YOU ARE HERE: LAT HomeCollections

Children flying alone: a topic fraught with emotion

Readers respond to an On the Spot column addressing airline fees for children traveling by themselves, and their experiences are varied.

December 02, 2012|By Catharine Hamm, Los Angeles Times
  • Passengers at Reagan National Airport in Arlington, Va.
Passengers at Reagan National Airport in Arlington, Va. (Michael Reynolds / EPA )

In the Nov. 25 On the Spot ("High Alert When Children Fly Solo"), a parent of a 9-year-old who flew alone from LAX to Boise, Idaho, pondered what the airline fee was for because no services were rendered. Readers responded with several takes on the issue, including whether any child should fly alone. Here are some of their thoughts.

Rebecca Keenan of San Diego notes that at one time in her life she flew more than 100,000 miles a year. "I would fly on red-eyes, the last flight of the day and flights in between," she said. "Flights are delayed, diverted and canceled…. No one under the age of 18 should be allowed to fly alone, period."

She wonders what the child or the parent would do if the child is on the last flight of the day and it's canceled. "On a connecting flight, would a parent really want their child attended to overnight by a stranger?" (Attention, parents: Don't put your child on the last flight of the day — some airlines don't allow this anyway — and try to avoid connecting flights too.)

Among other reasons, she listed a child's need for attention for a variety of issues, including emotions that run amok ("I have seen too many kids begin to cry for numerous reasons. There is no one to comfort them") as well as bad behaviors ("I have seen kids kick the seat backs of the person in front of them, color on the drop-down table, throw items and use language that would even make a sailor blush").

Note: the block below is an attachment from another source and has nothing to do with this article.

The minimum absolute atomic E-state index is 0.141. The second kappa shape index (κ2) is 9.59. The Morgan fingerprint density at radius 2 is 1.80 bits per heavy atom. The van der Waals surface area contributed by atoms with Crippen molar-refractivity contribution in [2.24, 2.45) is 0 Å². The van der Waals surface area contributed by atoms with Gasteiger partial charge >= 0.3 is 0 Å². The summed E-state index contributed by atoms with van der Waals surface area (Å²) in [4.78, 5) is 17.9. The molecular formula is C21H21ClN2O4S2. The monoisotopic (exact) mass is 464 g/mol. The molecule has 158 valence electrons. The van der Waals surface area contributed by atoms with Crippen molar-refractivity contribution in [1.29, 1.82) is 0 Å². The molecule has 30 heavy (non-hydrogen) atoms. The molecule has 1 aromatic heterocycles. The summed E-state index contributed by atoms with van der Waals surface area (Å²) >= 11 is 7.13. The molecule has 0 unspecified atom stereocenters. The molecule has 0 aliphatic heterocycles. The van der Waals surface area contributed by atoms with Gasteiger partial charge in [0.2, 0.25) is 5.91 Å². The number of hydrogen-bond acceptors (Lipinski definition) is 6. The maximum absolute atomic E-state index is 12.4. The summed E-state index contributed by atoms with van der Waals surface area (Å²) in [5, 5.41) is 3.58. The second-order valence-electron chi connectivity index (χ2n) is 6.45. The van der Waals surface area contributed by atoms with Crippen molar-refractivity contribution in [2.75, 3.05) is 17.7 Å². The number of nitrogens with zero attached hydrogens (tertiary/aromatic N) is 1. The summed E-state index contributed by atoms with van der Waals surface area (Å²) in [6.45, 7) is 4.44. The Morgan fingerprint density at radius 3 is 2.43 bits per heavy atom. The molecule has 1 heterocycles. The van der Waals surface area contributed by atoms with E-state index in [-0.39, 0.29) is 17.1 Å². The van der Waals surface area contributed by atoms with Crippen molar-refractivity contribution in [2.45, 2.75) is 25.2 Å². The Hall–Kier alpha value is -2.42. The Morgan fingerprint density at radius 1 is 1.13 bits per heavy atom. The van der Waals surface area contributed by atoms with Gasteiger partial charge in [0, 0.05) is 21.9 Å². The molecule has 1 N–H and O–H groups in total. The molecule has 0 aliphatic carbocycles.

Marlene Amezcua of San Pedro, who flies 100,000 or more miles a year, asks, "Have you ever seen the ratio of attendants to a full plane?" She goes on to say of the unaccompanied minor fee, "For any parent to expect that $99 is insurance to guarantee safety of their child, then I have a $98 bridge I can sell you."

Alexandra Haag of San Diego had a different experience with a trip that her 14-year-old daughter took some years ago: "As a teenage girl, she was resentful that she was being treated as a minor, but there was no doubt in our minds that we were doing everything to ensure her safety. All turned out well with one exception: One of the male flight attendants questioned … why she was being treated as a minor.… This only added to her embarrassment at being 'baby-sat,' making the experience bad for all of us (her, during the flight; us, forever after)."

Roger Bourke of Alta, Utah, is still steamed about a nonstop flight his almost-16-year-old son took. "The airline demanded a $100 surcharge even though he had flown alone on both Southwest and United previously (without an imposed surcharge) and was completely comfortable flying on his own. (Not on his own exactly: He had his ever-present laptop)." An outraged Bourke said he considered the fee "extortion." It was waived on the return trip because his son had turned 16 during the trip, but, he said, it soured him on the airline forevermore.

Tina Little of Ojai believes the fee was worth it — at least, in her case. "My minor daughter flew each summer from LAX to Portland, Ore., to stay a week with friends. I too questioned the steep price and necessity of the 'unaccompanied minor' charge. One summer, I got stuck in L.A. traffic and was more than a half-hour late to pick up my daughter. I called from my cellphone to explain my tardiness and to assure the airline I was on my way. When I got there, [airline] personnel were sitting at the gate with my daughter.… That's when I learned the value of the fee. It's not necessarily for the flight itself, but to have an accountable adult with the child if something unexpected arises."

All of us want our children to be safe. Each of these writers makes an excellent point, including the notion that age is more than just a number when it comes to a child's maturity. In the end, the only one who can make the decision is the mom or dad who knows the child well enough to know when it's time to let that child take wing.

Have a travel dilemma? Write to We regret we cannot answer every inquiry.

Los Angeles Times Articles